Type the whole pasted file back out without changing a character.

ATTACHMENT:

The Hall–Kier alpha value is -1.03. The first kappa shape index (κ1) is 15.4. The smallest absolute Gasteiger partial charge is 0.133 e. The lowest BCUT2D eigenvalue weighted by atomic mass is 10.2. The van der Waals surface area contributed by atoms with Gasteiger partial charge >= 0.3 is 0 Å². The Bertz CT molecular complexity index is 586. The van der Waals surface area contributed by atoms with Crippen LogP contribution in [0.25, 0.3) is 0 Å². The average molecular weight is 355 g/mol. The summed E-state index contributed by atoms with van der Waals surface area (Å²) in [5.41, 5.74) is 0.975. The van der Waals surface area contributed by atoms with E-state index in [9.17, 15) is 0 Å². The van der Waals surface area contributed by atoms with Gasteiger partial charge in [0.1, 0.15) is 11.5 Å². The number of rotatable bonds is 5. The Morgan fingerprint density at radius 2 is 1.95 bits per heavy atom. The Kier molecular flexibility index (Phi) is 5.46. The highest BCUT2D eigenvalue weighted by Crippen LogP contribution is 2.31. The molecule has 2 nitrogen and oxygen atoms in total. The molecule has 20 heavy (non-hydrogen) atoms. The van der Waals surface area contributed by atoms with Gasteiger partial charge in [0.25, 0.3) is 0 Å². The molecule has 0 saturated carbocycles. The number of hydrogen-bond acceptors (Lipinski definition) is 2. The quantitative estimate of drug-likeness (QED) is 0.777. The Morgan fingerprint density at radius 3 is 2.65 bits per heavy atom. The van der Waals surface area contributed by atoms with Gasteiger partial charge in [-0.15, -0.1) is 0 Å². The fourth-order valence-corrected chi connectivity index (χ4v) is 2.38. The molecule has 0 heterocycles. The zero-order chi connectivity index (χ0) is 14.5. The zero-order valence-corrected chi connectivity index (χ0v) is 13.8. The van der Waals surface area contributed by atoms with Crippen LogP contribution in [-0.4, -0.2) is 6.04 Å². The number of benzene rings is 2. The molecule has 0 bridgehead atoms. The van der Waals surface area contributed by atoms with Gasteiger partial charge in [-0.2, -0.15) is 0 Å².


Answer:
The Hall–Kier alpha value is -1.03. The first kappa shape index (κ1) is 15.4. The smallest absolute Gasteiger partial charge is 0.133 e. The lowest BCUT2D eigenvalue weighted by atomic mass is 10.2. The van der Waals surface area contributed by atoms with Gasteiger partial charge >= 0.3 is 0 Å². The Bertz CT molecular complexity index is 586. The van der Waals surface area contributed by atoms with Crippen LogP contribution in [0.25, 0.3) is 0 Å². The average molecular weight is 355 g/mol. The summed E-state index contributed by atoms with van der Waals surface area (Å²) in [5.41, 5.74) is 0.975. The van der Waals surface area contributed by atoms with E-state index in [9.17, 15) is 0 Å². The van der Waals surface area contributed by atoms with Gasteiger partial charge in [0.1, 0.15) is 11.5 Å². The number of rotatable bonds is 5. The Morgan fingerprint density at radius 2 is 1.95 bits per heavy atom. The Kier molecular flexibility index (Phi) is 5.46. The highest BCUT2D eigenvalue weighted by Crippen LogP contribution is 2.31. The molecule has 2 nitrogen and oxygen atoms in total. The molecule has 20 heavy (non-hydrogen) atoms. The van der Waals surface area contributed by atoms with Gasteiger partial charge in [0.25, 0.3) is 0 Å². The molecule has 0 saturated carbocycles. The number of hydrogen-bond acceptors (Lipinski definition) is 2. The quantitative estimate of drug-likeness (QED) is 0.777. The Morgan fingerprint density at radius 3 is 2.65 bits per heavy atom. The van der Waals surface area contributed by atoms with Gasteiger partial charge in [-0.15, -0.1) is 0 Å². The fourth-order valence-corrected chi connectivity index (χ4v) is 2.38. The molecule has 0 heterocycles. The zero-order chi connectivity index (χ0) is 14.5. The zero-order valence-corrected chi connectivity index (χ0v) is 13.8. The van der Waals surface area contributed by atoms with Crippen LogP contribution in [-0.4, -0.2) is 6.04 Å². The number of benzene rings is 2. The molecule has 0 bridgehead atoms. The van der Waals surface area contributed by atoms with Gasteiger partial charge in [-0.2, -0.15) is 0 Å².